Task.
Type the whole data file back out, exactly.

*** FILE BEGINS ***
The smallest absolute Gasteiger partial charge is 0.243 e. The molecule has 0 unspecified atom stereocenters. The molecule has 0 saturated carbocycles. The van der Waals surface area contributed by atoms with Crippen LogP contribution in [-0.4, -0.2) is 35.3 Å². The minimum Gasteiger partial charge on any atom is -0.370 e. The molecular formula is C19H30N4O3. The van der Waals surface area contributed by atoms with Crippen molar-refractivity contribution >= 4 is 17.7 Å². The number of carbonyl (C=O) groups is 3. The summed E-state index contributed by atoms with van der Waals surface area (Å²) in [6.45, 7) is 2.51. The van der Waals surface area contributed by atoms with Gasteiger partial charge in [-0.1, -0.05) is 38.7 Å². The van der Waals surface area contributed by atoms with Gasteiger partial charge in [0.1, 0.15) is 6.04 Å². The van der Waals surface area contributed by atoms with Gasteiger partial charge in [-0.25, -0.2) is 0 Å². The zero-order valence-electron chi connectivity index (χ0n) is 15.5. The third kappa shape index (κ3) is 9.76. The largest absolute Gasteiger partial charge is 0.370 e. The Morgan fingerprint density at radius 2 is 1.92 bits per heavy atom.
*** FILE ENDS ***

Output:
The smallest absolute Gasteiger partial charge is 0.243 e. The molecule has 0 unspecified atom stereocenters. The molecule has 0 saturated carbocycles. The van der Waals surface area contributed by atoms with Crippen LogP contribution in [-0.4, -0.2) is 35.3 Å². The minimum Gasteiger partial charge on any atom is -0.370 e. The molecular formula is C19H30N4O3. The van der Waals surface area contributed by atoms with Crippen molar-refractivity contribution >= 4 is 17.7 Å². The number of carbonyl (C=O) groups is 3. The summed E-state index contributed by atoms with van der Waals surface area (Å²) in [6.45, 7) is 2.51. The van der Waals surface area contributed by atoms with Gasteiger partial charge in [-0.1, -0.05) is 38.7 Å². The van der Waals surface area contributed by atoms with Gasteiger partial charge in [0.1, 0.15) is 6.04 Å². The van der Waals surface area contributed by atoms with Gasteiger partial charge in [-0.25, -0.2) is 0 Å². The zero-order valence-electron chi connectivity index (χ0n) is 15.5. The third kappa shape index (κ3) is 9.76. The largest absolute Gasteiger partial charge is 0.370 e. The Morgan fingerprint density at radius 2 is 1.92 bits per heavy atom.